To send content items to your account,
please confirm that you agree to abide by our usage policies.
If this is the first time you use this feature, you will be asked to authorise Cambridge Core to connect with your account.
Find out more about sending content to .
To send content items to your Kindle, first ensure email@example.com
is added to your Approved Personal Document E-mail List under your Personal Document Settings
on the Manage Your Content and Devices page of your Amazon account. Then enter the ‘name’ part
of your Kindle email address below.
Find out more about sending to your Kindle.
Note you can select to send to either the @free.kindle.com or @kindle.com variations.
‘@free.kindle.com’ emails are free but can only be sent to your device when it is connected to wi-fi.
‘@kindle.com’ emails can be delivered even when you are not connected to wi-fi, but note that service fees apply.
To examine urban–rural disparity in childhood stunting, wasting and malnutrition at national and subnational levels in Chinese primary-school children in 2010 and 2014.
Data were obtained from two nationwide cross-sectional surveys conducted in 2010 and 2014. Malnutrition was classified using the Chinese national ‘Screening Standard for Malnutrition of Children’.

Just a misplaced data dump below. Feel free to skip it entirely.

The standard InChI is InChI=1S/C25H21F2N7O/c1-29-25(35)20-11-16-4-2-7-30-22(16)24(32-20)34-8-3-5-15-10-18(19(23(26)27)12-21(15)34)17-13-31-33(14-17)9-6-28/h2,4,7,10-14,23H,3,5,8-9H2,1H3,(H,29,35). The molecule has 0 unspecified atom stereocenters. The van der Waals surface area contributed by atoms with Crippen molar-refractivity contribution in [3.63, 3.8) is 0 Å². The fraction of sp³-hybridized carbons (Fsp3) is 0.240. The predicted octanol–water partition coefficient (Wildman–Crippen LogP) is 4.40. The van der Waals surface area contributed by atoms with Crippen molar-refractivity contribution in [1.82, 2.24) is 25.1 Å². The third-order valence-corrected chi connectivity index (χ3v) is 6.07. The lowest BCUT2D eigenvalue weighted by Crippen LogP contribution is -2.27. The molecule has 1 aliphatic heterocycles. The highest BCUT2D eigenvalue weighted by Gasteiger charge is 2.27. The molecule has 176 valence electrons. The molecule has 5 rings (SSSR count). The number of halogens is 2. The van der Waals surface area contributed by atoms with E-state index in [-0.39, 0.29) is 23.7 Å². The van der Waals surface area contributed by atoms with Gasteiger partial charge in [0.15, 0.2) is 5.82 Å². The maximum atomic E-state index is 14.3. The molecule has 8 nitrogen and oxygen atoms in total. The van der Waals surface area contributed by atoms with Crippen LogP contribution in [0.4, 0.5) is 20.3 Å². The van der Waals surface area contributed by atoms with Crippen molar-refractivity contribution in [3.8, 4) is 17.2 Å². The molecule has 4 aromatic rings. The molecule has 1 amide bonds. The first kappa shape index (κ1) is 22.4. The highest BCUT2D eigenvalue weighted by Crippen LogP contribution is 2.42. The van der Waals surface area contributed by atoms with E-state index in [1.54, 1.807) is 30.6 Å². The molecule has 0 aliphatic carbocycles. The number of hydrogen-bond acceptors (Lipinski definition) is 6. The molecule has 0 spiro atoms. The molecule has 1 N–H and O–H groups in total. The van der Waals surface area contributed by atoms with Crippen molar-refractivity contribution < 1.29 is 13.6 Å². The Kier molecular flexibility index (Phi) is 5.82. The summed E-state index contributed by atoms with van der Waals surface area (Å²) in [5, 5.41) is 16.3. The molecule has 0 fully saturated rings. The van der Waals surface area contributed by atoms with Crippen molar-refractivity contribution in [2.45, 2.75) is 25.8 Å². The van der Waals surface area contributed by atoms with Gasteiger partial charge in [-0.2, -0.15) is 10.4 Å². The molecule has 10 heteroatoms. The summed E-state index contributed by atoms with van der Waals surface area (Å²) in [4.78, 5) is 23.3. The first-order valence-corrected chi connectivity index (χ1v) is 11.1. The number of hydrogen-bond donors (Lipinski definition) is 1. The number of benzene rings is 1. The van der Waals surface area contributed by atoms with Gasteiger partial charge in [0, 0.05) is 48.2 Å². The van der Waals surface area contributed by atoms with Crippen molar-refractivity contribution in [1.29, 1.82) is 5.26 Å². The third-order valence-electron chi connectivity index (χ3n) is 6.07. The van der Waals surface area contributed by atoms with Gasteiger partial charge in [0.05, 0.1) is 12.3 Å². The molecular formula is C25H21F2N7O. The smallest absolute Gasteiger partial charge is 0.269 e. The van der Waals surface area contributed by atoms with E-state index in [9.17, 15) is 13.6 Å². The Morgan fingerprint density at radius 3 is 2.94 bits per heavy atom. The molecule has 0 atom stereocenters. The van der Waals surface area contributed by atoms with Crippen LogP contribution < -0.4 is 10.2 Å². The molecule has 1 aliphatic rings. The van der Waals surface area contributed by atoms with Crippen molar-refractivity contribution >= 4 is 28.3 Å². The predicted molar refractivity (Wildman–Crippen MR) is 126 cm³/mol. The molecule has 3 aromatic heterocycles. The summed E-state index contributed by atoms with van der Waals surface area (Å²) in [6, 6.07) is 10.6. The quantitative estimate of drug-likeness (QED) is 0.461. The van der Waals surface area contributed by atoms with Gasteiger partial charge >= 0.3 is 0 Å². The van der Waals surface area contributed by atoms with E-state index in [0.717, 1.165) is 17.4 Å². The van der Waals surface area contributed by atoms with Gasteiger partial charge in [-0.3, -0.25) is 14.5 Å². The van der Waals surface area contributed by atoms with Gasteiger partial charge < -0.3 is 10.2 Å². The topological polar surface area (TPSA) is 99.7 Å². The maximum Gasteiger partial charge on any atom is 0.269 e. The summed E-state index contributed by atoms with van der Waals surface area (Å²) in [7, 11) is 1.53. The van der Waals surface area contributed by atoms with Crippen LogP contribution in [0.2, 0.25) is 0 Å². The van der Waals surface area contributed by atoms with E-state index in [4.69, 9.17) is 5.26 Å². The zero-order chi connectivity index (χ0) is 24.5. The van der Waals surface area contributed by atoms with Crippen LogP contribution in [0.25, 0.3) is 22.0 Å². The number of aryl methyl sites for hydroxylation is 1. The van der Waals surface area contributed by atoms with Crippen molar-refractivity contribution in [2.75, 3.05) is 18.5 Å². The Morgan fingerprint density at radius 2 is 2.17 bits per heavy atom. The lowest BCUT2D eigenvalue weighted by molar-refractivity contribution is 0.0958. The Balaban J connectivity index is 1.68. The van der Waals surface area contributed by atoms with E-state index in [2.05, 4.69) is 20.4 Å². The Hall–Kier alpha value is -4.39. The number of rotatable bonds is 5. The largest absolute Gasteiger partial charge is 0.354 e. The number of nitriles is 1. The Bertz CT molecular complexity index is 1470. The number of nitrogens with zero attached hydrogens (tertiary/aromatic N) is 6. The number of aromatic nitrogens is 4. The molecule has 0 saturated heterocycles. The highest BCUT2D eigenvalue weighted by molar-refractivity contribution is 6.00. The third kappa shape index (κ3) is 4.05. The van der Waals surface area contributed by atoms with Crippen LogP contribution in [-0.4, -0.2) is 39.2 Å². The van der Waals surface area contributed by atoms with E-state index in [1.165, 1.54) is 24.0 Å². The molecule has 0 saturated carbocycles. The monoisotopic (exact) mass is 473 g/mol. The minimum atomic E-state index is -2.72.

All twenty-seven mainland provinces and four municipalities of mainland China.
Children aged 7–12 years (n 215 214; 107 741 in 2010 and 107 473 in 2014) from thirty-one provinces.
Stunting, wasting and malnutrition prevalence were 1·9, 12·3 and 13·7 % in 2010, but decreased to 1·0, 9·4 and 10·2 % in 2014, respectively. The prevalence of stunting, wasting and malnutrition in both urban and rural children was higher in western provinces, while lower in eastern provinces. Although the prevalence of wasting and malnutrition was higher in rural children than their urban counterparts, the urban–rural disparity in both wasting and malnutrition decreased from 2010 to 2014 (prevalence OR: wasting, 1·35 to 1·16; malnutrition, 1·50 to 1·27). A reversal occurred in 2014 in several eastern provinces where the prevalence of wasting and malnutrition in urban children surpassed their rural peers. The urban–rural disparity was larger in western provinces than eastern provinces.
The shrinking urban–rural disparity and the reversal in wasting and malnutrition suggest that the malnutrition situation has improved during the post-crisis period, especially in the western provinces. Region-specific policies and interventions can be useful to sustainably mitigate malnutrition in Chinese children, especially in rural areas and the western provinces.
Email your librarian or administrator to recommend adding this to your organisation's collection.